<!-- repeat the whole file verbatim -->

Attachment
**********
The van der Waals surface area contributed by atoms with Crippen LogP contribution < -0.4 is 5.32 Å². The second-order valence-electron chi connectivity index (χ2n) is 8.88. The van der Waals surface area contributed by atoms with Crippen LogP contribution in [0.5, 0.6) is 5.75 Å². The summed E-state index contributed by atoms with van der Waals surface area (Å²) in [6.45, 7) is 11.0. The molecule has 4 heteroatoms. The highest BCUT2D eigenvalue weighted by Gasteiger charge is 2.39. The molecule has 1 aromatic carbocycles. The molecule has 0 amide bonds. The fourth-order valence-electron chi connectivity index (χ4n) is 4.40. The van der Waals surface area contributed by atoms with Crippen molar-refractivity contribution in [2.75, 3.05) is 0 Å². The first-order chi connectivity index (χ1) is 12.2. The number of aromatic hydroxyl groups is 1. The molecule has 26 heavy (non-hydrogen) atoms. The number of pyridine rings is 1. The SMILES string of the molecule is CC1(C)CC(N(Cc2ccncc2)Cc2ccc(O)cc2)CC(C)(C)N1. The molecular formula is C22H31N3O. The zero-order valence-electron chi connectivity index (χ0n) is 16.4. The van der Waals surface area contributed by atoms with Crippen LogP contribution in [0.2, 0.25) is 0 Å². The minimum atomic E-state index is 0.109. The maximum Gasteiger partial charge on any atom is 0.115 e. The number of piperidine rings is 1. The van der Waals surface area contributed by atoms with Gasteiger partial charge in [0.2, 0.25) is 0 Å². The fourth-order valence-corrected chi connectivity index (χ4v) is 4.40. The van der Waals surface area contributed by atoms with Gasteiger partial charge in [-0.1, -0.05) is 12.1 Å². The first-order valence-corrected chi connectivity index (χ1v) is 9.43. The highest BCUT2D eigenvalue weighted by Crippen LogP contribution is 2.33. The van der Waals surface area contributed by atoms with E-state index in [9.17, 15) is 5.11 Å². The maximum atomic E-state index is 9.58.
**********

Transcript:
The van der Waals surface area contributed by atoms with Crippen LogP contribution < -0.4 is 5.32 Å². The second-order valence-electron chi connectivity index (χ2n) is 8.88. The van der Waals surface area contributed by atoms with Crippen LogP contribution in [0.5, 0.6) is 5.75 Å². The summed E-state index contributed by atoms with van der Waals surface area (Å²) in [6.45, 7) is 11.0. The molecule has 4 heteroatoms. The highest BCUT2D eigenvalue weighted by Gasteiger charge is 2.39. The molecule has 1 aromatic carbocycles. The molecule has 0 amide bonds. The fourth-order valence-electron chi connectivity index (χ4n) is 4.40. The van der Waals surface area contributed by atoms with Crippen molar-refractivity contribution in [2.75, 3.05) is 0 Å². The first-order chi connectivity index (χ1) is 12.2. The number of aromatic hydroxyl groups is 1. The molecule has 26 heavy (non-hydrogen) atoms. The number of pyridine rings is 1. The SMILES string of the molecule is CC1(C)CC(N(Cc2ccncc2)Cc2ccc(O)cc2)CC(C)(C)N1. The molecular formula is C22H31N3O. The zero-order valence-electron chi connectivity index (χ0n) is 16.4. The van der Waals surface area contributed by atoms with Crippen LogP contribution in [0.2, 0.25) is 0 Å². The minimum atomic E-state index is 0.109. The maximum Gasteiger partial charge on any atom is 0.115 e. The number of piperidine rings is 1. The van der Waals surface area contributed by atoms with Gasteiger partial charge in [0.2, 0.25) is 0 Å². The fourth-order valence-corrected chi connectivity index (χ4v) is 4.40. The van der Waals surface area contributed by atoms with Gasteiger partial charge in [-0.1, -0.05) is 12.1 Å². The first-order valence-corrected chi connectivity index (χ1v) is 9.43. The highest BCUT2D eigenvalue weighted by Crippen LogP contribution is 2.33. The van der Waals surface area contributed by atoms with E-state index in [9.17, 15) is 5.11 Å². The maximum atomic E-state index is 9.58.